The leaves are turning and the light is shifting--sure signs of the season. As we…
BY BRITTA KONAU
Jacinda Martinez does not just make art about agriculture, but with it. Her alignment of human and vegetable forms shows a fine sensitivity to character and the aesthetic potential of both.
Since 2009, Jacinda Martinez has been creating her series Fashion in the Raw, sewing or braiding chard, radicchio, celery, cabbage, and much more, into complex dress forms. Parsley sprigs line up into a skirt; radishes form a bikini top, their tips threaded into a necklace; prickly layers of leaves and vines sweep dramatically around a model’s nude body.
It is important to Martinez that these vegetables have bolted, come from a compost pile, or are otherwise unsuitable for consumption. “I don’t want to waste food but give it a second life,”she states. In her earliest photographs the models pose in nature, intensifying the suggestion of fecundity and growth. Martinez’s creations act as nurturing armor of abundance and generosity.
These are not just vegan versions of Lady Gaga’s raw meat dress or its 1987 feminist precursor by Jana Sterbak. Other artists creating plant-based dresses generally adhere to a standardized dress format and don’t subscribe to Martinez’s recycling impulse or put their creations to the test of wearability.
Martinez’s motivation and artwork eloquently speak of her personal journey. She was born in Brooklyn to a health-conscious Danish mother who ran a fabric and craft shop, and a father from the Dominican Republic who worked with high fashion trimmings in Manhattan’s garment district. “My parents are fabric people,” Martinez says.“There was always fabric around when I grew up.”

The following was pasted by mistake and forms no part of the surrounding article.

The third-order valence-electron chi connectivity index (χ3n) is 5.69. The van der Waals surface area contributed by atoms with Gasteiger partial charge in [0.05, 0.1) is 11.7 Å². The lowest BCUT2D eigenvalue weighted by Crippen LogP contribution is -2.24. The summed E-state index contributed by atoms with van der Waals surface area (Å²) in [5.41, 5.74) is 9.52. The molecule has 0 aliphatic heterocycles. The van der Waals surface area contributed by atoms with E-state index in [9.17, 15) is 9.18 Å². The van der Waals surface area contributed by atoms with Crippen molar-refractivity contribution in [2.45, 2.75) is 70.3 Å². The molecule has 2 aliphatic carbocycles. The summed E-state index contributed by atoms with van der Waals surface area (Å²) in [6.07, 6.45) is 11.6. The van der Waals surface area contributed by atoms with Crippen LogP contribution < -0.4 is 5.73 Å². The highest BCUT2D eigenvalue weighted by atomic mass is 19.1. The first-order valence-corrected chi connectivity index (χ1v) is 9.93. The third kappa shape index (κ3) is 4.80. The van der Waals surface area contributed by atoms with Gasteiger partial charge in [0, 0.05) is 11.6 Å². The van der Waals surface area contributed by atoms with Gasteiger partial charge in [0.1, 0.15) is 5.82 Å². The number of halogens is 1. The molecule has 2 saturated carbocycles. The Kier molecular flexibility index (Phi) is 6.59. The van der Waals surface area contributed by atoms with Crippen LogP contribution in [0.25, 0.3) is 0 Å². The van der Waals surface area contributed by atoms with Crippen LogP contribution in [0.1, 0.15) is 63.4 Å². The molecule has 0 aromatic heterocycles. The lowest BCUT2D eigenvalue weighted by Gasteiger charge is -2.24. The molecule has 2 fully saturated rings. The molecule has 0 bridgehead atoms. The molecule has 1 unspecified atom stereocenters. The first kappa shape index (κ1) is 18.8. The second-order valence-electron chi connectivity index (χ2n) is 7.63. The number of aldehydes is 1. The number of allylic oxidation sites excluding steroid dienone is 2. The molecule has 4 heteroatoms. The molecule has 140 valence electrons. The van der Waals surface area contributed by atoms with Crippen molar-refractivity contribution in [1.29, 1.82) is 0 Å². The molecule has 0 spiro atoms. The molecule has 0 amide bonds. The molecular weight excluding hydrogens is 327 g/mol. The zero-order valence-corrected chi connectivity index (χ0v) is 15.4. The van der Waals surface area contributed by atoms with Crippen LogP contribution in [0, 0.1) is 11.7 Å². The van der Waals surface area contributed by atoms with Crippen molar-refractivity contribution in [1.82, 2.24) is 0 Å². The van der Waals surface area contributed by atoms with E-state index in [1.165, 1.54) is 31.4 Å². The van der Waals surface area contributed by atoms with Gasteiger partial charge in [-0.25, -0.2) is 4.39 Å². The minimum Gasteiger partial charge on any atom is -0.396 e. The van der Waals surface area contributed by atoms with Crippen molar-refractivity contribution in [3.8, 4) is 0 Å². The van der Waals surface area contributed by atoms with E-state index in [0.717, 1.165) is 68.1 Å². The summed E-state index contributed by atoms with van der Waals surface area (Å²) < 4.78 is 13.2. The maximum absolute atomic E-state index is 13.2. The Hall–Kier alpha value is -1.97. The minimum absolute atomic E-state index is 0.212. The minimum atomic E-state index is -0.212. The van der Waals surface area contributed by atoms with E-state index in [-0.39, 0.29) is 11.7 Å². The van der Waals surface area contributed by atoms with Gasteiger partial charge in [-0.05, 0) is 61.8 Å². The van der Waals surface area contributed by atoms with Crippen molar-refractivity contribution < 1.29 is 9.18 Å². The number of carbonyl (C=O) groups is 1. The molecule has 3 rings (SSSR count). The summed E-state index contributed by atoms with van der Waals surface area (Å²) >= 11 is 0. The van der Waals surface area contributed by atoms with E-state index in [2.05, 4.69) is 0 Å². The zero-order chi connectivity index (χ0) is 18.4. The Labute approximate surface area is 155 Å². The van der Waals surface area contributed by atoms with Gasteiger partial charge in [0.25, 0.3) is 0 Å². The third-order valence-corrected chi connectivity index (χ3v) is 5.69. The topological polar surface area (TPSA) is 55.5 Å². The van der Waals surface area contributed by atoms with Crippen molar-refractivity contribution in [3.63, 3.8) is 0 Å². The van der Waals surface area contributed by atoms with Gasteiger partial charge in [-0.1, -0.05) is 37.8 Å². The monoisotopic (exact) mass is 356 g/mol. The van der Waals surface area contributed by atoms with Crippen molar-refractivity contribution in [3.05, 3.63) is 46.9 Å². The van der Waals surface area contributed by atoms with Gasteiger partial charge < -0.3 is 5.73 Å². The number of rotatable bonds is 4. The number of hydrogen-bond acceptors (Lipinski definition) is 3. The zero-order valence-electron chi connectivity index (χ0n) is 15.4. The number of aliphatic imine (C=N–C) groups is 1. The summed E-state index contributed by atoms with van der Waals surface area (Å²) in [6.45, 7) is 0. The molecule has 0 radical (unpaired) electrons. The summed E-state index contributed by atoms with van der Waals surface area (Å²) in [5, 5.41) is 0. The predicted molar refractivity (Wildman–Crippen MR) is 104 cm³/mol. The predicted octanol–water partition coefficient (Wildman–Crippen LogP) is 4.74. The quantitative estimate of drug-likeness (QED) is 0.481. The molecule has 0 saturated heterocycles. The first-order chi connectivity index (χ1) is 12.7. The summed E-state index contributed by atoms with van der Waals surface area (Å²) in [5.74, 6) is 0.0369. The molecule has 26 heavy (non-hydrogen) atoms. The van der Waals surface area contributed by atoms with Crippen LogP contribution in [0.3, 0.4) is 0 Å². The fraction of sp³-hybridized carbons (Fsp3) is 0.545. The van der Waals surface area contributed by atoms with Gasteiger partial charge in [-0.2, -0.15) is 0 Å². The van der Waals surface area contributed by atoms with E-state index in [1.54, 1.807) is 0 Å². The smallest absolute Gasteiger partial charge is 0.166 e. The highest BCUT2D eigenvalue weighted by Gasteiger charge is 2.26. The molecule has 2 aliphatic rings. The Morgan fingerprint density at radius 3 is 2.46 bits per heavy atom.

As a young adult, she expanded the range of her interests and artistic expressions by studying psychology and art (“with a hint of feminism”), taking weaving classes and apprenticing with a Scottish basket weaver who grows her own willows, and by working on organic farms, including three years as head farmer at Rockland’s award-winning restaurant Primo.
These transformative experiences have inspired Martinez to work in circles: growing, making, recycling. Although she feels closest to the creative dressing part of her process—“I crave making the dresses,” Martinez admits, “it’s like a catharsis to me”—the photography is increasingly important too.
Four years ago she began photographing inside barns and now shoots in a studio—a far cry from the plein air of earlier work where lighting control was limited. Current dress pieces are also more sculptural and the images themselves more deliberately composed. Each image is proof of Martinez’s attunement to the plants’ properties and growth patterns, and the models’ body type and appearance. Martinez feels female bodies offer creative possibilities; that women convey greater intimacy and vulnerability than men. A willingness to become vulnerable is certainly required from the models. Wearing cucumber and squash vines on your naked body provides questionable comfort.
It is probably not obvious to the non-gardener that the plants are beyond their prime. The lush images still evoke nature’s fertility and may bring to mind painter Sandro Botticelli’s barely clad, willowy maidens in his Allegory of Spring(ca. 1482). It may be more appropriate though to think of Martinez’s works as vanitas, reminders of mortality. In fact, Martinez is now combining fresh and desiccated materials and just started to rephotograph a particular dress and model while the plant is decaying. However, the works are always gorgeous, inventive, and respectful of the women, their privacy and individual form, as well as the vegetables. These images capture a primal interconnectedness of all things natural in which humans can take on a nurturing and sustaining role.
Top Garlic Scapes 1, 2015, photograph
Right Side Top Broccoli, Amaranth and Orach 1, 2014
Right Side Lower Tatsoi 1, 2010